The mystery of knitting ... remains a mystery
Knitters create holes with string using sticks and a clickety-clickety noise.
—I’ll just put it right out there: Knitting is spooky. It’s obviously impossible to do, and yet you see people doing it all the time. These people clearly are a superior life-form. If you doubt this, spend a day with a dozen of your friends. At the end of the evening, have a look around: Eleven of you will have cookie crumbs in your laps, and the knitter will have an entire sweater.
That’s just freaky. Because knitting makes no sense at all. A knitter, by definition, creates holes by surrounding them with string, using sticks, a clickety-clickety noise, locally sourced air, and goodness.
Those of us who suspect we are not innately good can barely aspire to the art. And yet, I so aspired. I wanted a hat.
I bought a ball of string and some sticks and I found a tutorial online. After stopping the video four or five hundred times, I cast on 50 stitches. Then, staring hard, and trying to make my sticks and string match up to the video, I succeeded in making an entire knit stitch.
Then I made another one. And somehow, with great care and deliberation, I soldiered my way to the end of the row, 50 knits in a line. It was a triumph of historic proportions.
Slow, yes; challenging, sure; and yet majestic and powerful. I felt like Hannibal marching his elephants across the Alps into Italy.
I consulted the tutorial. They don’t warn you about this when you’re learning how to knit, so I’ll tell you now: You can’t just learn to knit. You have to learn to purl, also.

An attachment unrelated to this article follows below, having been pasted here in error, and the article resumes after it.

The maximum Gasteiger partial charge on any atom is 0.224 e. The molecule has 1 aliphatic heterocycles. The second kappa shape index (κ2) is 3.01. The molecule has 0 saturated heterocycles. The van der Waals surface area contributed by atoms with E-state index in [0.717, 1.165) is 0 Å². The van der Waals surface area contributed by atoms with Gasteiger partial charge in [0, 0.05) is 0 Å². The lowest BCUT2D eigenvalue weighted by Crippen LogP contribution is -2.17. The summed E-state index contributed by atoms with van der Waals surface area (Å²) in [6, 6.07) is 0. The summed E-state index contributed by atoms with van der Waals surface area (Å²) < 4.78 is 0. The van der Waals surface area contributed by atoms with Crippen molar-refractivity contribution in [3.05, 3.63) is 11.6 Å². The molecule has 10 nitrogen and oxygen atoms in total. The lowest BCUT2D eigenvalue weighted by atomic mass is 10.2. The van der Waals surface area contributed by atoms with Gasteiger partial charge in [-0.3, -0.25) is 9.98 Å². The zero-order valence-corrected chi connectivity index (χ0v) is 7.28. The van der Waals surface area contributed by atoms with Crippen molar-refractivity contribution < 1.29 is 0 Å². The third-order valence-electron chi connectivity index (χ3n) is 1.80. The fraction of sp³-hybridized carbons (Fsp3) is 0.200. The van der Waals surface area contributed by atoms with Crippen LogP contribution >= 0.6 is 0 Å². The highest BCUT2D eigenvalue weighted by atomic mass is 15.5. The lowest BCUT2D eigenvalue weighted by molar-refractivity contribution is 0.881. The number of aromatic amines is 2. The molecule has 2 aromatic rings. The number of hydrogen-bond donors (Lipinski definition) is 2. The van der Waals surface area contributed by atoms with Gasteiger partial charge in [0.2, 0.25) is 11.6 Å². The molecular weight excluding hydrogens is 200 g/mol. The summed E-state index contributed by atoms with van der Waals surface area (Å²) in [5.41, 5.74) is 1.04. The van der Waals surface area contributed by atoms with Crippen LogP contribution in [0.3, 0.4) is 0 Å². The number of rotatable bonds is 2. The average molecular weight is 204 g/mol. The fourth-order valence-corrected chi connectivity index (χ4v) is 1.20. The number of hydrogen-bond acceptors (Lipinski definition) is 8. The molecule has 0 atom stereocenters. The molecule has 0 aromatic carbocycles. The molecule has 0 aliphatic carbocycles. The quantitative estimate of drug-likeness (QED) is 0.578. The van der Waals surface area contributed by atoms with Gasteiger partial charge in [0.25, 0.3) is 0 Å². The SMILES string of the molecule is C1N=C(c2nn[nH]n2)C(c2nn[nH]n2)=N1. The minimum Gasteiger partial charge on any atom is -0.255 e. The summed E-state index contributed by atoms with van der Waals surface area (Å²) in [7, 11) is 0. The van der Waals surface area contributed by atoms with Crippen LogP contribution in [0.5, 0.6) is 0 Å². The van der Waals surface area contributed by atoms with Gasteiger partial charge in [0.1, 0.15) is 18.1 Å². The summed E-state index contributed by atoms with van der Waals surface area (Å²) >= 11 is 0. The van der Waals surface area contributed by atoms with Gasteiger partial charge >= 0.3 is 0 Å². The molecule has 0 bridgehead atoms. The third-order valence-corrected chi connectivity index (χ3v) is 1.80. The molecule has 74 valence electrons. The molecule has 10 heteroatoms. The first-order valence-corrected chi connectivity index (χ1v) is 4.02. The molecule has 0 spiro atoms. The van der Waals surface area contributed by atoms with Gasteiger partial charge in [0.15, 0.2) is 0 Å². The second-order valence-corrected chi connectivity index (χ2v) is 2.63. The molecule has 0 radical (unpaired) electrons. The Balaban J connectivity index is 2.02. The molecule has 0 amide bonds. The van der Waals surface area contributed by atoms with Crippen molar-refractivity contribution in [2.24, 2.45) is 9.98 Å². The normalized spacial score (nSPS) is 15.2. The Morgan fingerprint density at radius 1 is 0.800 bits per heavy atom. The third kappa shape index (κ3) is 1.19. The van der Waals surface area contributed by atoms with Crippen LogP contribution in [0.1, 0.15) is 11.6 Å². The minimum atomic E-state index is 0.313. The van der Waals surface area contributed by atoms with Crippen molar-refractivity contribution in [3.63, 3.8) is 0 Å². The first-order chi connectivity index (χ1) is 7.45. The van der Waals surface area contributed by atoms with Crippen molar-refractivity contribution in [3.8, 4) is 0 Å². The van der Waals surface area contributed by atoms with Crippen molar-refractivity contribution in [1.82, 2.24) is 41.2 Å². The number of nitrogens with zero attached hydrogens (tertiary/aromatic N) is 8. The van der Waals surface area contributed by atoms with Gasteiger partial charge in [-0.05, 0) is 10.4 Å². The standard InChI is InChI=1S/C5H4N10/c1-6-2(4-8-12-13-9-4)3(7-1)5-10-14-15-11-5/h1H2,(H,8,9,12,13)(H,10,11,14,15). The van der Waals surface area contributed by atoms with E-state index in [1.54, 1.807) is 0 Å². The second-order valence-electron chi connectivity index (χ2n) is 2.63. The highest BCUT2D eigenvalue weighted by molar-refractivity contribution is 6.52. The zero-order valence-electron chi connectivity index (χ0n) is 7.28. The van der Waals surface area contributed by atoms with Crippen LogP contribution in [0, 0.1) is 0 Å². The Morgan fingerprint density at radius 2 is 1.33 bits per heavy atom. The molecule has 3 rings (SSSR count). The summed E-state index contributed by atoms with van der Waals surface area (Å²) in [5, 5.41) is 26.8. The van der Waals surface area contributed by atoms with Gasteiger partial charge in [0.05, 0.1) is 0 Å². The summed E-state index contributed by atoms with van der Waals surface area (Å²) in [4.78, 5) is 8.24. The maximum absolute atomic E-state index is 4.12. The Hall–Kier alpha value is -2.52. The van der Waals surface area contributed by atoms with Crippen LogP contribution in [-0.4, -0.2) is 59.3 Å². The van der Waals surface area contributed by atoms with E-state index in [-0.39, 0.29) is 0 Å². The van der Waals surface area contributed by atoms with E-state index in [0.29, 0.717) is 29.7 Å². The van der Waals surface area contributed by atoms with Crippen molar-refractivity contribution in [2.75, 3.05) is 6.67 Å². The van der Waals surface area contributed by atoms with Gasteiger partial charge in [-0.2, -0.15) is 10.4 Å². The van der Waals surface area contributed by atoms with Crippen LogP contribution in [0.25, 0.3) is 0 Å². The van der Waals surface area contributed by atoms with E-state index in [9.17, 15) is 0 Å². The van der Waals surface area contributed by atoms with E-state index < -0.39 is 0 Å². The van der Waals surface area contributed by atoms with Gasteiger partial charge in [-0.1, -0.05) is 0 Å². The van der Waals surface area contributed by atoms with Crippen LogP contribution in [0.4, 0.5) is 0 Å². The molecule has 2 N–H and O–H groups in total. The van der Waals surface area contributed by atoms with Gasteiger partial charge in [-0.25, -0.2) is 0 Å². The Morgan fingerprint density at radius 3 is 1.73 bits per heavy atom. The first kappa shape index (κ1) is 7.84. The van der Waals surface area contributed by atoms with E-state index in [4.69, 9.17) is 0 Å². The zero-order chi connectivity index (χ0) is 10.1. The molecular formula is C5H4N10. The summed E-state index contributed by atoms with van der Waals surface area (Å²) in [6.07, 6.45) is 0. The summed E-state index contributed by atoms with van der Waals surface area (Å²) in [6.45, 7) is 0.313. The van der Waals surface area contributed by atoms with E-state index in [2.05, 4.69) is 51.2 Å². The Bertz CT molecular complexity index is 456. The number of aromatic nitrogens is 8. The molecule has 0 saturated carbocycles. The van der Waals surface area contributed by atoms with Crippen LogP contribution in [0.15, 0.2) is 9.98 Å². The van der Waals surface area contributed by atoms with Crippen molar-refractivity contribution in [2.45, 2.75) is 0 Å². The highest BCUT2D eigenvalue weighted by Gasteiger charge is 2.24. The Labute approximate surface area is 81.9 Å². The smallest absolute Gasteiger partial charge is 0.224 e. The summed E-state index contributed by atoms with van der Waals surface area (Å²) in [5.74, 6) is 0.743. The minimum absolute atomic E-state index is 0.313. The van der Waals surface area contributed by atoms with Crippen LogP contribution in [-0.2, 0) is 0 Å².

“Hit the boats!” I heard Hannibal shout. “We’re headed to Sardinia!”
Nuts! I studied the video again, and I manufactured a single purl stitch, and then another, and eventually rowed my way back to the beginning. According to the calm and cheerful woman in the video, that’s all there is to it. If you can make a knit stitch, and you can make a purl stitch, you’re on the road to glory. You can make cable-knit trousers for an octopus. I was beginning to be suspicious of her, but I carried on.
Something dreadful kept happening to the last stitch in my row and I didn’t have a clue how to fix it, so I ripped everything out and started over. Five or six times. Then I got a running start and some momentum and completed several rows. It was awesome. Why, it was starting to look like a sweater! For a pencil. A pencil sweater. But still! My speed and rhythm increased.
Pride goeth before a fail.
All of a sudden I noticed a mistake a few rows back. I didn’t know what it was, but I knew where it was. I could point right at it. My splurket slipped off my nobbin or something. There was a disturbance in the Force.
The problem was knowing what to do about it. A knitter will recognize that one little portion of the string needs to go up and under another portion, behind the nether-bits of yet another portion, do the hokey-pokey, and spring triumphantly out the top, but I am not yet a knitter, and I couldn’t see this at all. I, in fact, could not have been more baffled if I had been plunked down in front of the controls of the Lunar Module and told to “land this thing.”
So I pulled out all the stitches until it was a big pile of wrinkly string and began again.
This was like starting a cross-country
trip over because you missed an exit in Iowa, but I reasoned it was all good practice. I lumbered through another dozen rows and bollixed it up somehow again, and pulled it all out again.
If I keep going backward this way, I’m going to be face to face with the original donor sheep. I will not only have made no progress, but sweaters will begin to go missing from my closet.
I’m not giving up, though. I’m getting better. In fact, now I can knit like nobody’s business. Nobody’s successful business, anyway. And as soon as I learn to de-bollix, I’ll have me a hat.